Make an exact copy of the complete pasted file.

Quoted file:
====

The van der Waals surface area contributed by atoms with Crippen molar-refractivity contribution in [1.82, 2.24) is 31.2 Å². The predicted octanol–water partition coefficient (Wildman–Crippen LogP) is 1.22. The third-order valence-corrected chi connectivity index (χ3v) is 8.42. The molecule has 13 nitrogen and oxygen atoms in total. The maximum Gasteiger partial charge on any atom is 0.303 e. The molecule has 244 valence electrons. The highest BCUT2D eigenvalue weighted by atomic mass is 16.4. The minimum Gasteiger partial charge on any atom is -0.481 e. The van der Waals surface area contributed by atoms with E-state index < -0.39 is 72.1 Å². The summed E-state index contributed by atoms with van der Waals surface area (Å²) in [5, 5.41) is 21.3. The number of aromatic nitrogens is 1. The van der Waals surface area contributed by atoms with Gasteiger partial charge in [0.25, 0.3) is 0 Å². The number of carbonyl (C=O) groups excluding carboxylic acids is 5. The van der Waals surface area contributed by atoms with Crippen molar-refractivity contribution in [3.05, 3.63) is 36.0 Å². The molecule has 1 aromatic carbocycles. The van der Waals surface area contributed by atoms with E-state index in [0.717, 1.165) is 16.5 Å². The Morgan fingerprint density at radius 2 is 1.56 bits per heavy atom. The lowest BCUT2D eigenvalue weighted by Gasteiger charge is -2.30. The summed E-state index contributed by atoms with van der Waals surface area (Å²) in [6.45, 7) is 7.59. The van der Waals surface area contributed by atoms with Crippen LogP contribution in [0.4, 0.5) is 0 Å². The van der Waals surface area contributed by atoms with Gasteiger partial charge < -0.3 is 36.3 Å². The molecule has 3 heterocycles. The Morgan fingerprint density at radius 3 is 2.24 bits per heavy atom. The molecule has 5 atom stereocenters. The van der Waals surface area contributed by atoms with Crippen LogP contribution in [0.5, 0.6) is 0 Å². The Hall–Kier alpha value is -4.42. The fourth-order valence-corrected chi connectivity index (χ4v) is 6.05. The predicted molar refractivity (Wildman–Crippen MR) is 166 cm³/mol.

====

The van der Waals surface area contributed by atoms with Crippen molar-refractivity contribution in [1.82, 2.24) is 31.2 Å². The predicted octanol–water partition coefficient (Wildman–Crippen LogP) is 1.22. The third-order valence-corrected chi connectivity index (χ3v) is 8.42. The molecule has 13 nitrogen and oxygen atoms in total. The maximum Gasteiger partial charge on any atom is 0.303 e. The molecule has 244 valence electrons. The highest BCUT2D eigenvalue weighted by atomic mass is 16.4. The minimum Gasteiger partial charge on any atom is -0.481 e. The van der Waals surface area contributed by atoms with E-state index < -0.39 is 72.1 Å². The summed E-state index contributed by atoms with van der Waals surface area (Å²) in [5, 5.41) is 21.3. The number of aromatic nitrogens is 1. The van der Waals surface area contributed by atoms with Gasteiger partial charge in [0.25, 0.3) is 0 Å². The number of carbonyl (C=O) groups excluding carboxylic acids is 5. The van der Waals surface area contributed by atoms with Crippen molar-refractivity contribution in [3.05, 3.63) is 36.0 Å². The molecule has 1 aromatic carbocycles. The van der Waals surface area contributed by atoms with E-state index in [0.717, 1.165) is 16.5 Å². The Morgan fingerprint density at radius 2 is 1.56 bits per heavy atom. The lowest BCUT2D eigenvalue weighted by Gasteiger charge is -2.30. The summed E-state index contributed by atoms with van der Waals surface area (Å²) in [6.45, 7) is 7.59. The van der Waals surface area contributed by atoms with Crippen LogP contribution in [0.4, 0.5) is 0 Å². The van der Waals surface area contributed by atoms with Gasteiger partial charge < -0.3 is 36.3 Å². The molecule has 3 heterocycles. The Morgan fingerprint density at radius 3 is 2.24 bits per heavy atom. The molecule has 5 atom stereocenters. The van der Waals surface area contributed by atoms with Crippen LogP contribution in [0.5, 0.6) is 0 Å². The Hall–Kier alpha value is -4.42. The fourth-order valence-corrected chi connectivity index (χ4v) is 6.05. The predicted molar refractivity (Wildman–Crippen MR) is 166 cm³/mol.